Oil paintings : works, use and techniques ...
08 mai 2008

Nouvelles d'Edale / News from Edale

"Last Look at Edale (Peak District) / Dernier Regard sur Edale (Peak District)". Oil on canvas, work in progress / Huile sur toile, travail en cours. 50 x 60 cm. 2008. Toute reproduction, totale ou partielle, strictement interdite. Any (total or partial) reproduction of this picture is strictly forbidden J'ai pensé que mes lecteurs apprécieraient de lire quelques nouvelles de "Dernier Regard sur Edale" (vous remarquerez aussi que le titre a lui aussi changé). A l'aide de Blanc de Zinc, d'Outremer et de Bleu... [Lire la suite]
Posté par Catherine DR à 17:47 - - Commentaires [4] - Permalien [#]

25 mars 2008

Glazing tips / Le glacis en pratique

Glazing requires patience and persistence to master. The artist cannot hope to see his work immediately completed. He has to wait, to add more and more transparent layers on top of dry areas. This painting-process seems fastidious but the result is often far more than you hoped for (please read this previous article : "Glazing : an introduction"). Though the impact of glazing also depends on the painter's sensibility, putting this method into practice is not that easy. Here are useful tips to follow : Build your tones... [Lire la suite]
Posté par Catherine DR à 20:58 - - Commentaires [3] - Permalien [#]
08 mars 2008

Glazing / Le glacis : introduction

A glaze is a layer of paint, thinned with a specific medium, so as to become somewhat transparent. It is applied over another dry layer of colour. Each new glaze will tint or modify the previous layers, following the elementary rules of light reflection : the light travels through all the transparent coloured glazes, bounces off the canvas and finally reflects back at the viewer. Then, the viewer's eyes "mix" the different layers to "see" an unique colour. The benefit of glazing is that this technique takes full... [Lire la suite]
Posté par Catherine DR à 21:57 - - Commentaires [4] - Permalien [#]
08 novembre 2007

First colours for Edale / Premiers jeux de couleurs pour Edale

On 6th September, I showed you the sketch of a future oil painting : "Memories of Edale". Here is the result of the first steps of my work. I use the "fat over lean" technique. The sky is, at first, a blue wash. The drying takes one or two weeks and then, the canvas is ready for another layer of painting ... A deeper blue hue and white glazes are successively added. To depict the valley, the first coat of paint is thinned and applied like a watercolour wash, it covers the valley with green and ochre shades but... [Lire la suite]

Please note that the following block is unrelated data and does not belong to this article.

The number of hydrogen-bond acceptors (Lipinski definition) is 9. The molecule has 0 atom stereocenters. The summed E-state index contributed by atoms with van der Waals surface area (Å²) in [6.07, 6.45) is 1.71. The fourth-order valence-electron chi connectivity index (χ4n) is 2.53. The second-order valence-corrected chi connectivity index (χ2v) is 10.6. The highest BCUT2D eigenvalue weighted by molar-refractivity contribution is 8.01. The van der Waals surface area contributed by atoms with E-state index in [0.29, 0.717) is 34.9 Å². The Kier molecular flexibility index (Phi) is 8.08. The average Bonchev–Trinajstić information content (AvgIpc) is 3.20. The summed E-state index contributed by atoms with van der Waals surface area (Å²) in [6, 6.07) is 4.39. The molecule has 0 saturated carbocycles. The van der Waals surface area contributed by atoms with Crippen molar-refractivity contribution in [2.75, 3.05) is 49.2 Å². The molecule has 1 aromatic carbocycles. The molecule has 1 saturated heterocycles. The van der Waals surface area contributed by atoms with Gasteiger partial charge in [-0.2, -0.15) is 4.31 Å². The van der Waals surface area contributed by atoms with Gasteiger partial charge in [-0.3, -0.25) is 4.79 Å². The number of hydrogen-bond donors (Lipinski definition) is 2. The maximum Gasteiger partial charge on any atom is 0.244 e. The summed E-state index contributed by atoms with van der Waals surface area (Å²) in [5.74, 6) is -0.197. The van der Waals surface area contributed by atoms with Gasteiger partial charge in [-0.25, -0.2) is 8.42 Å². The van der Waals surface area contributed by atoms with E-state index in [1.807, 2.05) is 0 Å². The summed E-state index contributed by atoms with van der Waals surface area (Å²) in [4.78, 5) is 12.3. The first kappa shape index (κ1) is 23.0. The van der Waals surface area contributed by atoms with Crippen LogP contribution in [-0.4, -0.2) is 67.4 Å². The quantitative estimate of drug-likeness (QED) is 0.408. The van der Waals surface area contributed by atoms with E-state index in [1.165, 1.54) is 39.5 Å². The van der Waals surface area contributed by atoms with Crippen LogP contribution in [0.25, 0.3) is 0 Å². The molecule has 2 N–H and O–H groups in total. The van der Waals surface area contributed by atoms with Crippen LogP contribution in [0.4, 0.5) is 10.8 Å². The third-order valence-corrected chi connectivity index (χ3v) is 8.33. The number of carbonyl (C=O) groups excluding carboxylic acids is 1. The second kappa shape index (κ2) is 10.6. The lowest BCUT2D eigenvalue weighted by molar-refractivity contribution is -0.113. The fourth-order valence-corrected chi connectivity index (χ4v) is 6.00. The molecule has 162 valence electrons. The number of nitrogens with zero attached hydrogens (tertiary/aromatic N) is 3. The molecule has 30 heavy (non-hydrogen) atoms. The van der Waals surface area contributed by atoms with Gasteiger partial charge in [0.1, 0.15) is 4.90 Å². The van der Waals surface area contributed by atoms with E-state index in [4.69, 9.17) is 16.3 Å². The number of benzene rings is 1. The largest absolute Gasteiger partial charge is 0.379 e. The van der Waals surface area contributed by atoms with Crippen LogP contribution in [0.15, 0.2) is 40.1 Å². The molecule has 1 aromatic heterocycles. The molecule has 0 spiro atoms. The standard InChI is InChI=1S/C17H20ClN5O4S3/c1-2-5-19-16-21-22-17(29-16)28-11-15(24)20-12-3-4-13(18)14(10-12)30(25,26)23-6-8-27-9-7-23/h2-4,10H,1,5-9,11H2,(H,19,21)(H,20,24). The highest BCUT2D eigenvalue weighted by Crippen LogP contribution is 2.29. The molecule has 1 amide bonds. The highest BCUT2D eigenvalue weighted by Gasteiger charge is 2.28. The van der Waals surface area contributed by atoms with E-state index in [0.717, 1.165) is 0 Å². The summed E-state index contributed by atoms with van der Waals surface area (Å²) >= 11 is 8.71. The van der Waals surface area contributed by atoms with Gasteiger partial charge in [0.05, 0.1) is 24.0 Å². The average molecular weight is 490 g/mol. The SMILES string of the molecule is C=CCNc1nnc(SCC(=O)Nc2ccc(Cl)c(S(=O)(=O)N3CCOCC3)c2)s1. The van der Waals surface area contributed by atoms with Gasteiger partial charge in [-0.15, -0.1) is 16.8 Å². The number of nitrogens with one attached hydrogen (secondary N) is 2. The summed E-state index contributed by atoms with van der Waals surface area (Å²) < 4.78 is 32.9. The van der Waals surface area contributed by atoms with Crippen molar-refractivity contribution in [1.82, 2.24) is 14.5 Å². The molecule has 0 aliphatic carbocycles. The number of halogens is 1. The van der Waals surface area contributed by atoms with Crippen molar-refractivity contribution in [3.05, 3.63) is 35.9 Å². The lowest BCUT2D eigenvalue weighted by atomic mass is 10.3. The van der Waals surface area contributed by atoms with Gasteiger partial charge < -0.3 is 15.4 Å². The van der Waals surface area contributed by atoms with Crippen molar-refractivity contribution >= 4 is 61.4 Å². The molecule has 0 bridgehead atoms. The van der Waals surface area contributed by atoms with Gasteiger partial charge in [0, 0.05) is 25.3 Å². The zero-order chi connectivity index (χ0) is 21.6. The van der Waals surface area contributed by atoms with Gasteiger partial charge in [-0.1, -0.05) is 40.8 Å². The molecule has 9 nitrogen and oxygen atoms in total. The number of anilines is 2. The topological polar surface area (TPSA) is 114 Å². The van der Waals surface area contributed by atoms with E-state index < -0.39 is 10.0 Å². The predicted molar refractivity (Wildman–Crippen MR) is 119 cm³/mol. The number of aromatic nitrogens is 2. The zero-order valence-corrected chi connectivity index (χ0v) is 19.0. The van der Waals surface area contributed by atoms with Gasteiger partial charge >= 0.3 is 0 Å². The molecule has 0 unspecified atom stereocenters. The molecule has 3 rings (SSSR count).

Posté par Catherine DR à 21:24 - - Commentaires [6] - Permalien [#]
06 novembre 2007

About oils / A propos d'huiles ...

Oil painting is a painting process that binds pigments with medium of drying oil, especially linseed and poppyseed oils, in order to obtain a more or less heavy body. A basic rule is to paint fat over lean. This means that each additional layer of paint has to be oilier than the layer below, to allow proper drying. If not, the final painting risks to crack and peel. Each organic oil gives specific properties to the painting. This way, the yellowing of colours may vary if the painter uses linseed oil or stafflower oil, for example.... [Lire la suite]
Posté par Catherine DR à 20:46 - - Commentaires [0] - Permalien [#]
06 septembre 2007

Memories of Edale / Souvenirs d'Edale

Here is the final sketch for my next oil painting. I always use linen canvas because it has a finer and smoother texture than cotton. The canvas was first primed with three fine coats of Gesso. Gessoing the support allows me to paint on a smoother surface and its whiteness makes the colours look more vivid and brighter. The background depicts the Edale Valley. Edale is a small Northern Derbyshire village located in the Peak District (Midlands, England). The village is surrounded by hills : the plateau of Kinder Scout to the north,... [Lire la suite]
Posté par Catherine DR à 20:32 - - Commentaires [13] - Permalien [#]
02 septembre 2007

Using Gesso / Utiliser le Gesso

Gesso (the Italian word for chalk) is an initial coat used to prime the artists canvas (made of linen and/or cotton), wood, plywood, hardboard, cardboard, ... It is also used on alkaline surfaces (new walls and concrete). Originally, Gesso (Zinc and Meudon White) was mixed with animal glue, usually rabbit-skin glue, and water to use as an absorbent primer coat for oil and tempera paintings. Pre-gessoed canvases can be obtained commercially but, if you are looking for a smooth effect, then to apply Gesso may be useful. A smooth... [Lire la suite]
Posté par Catherine DR à 20:52 - - Commentaires [0] - Permalien [#]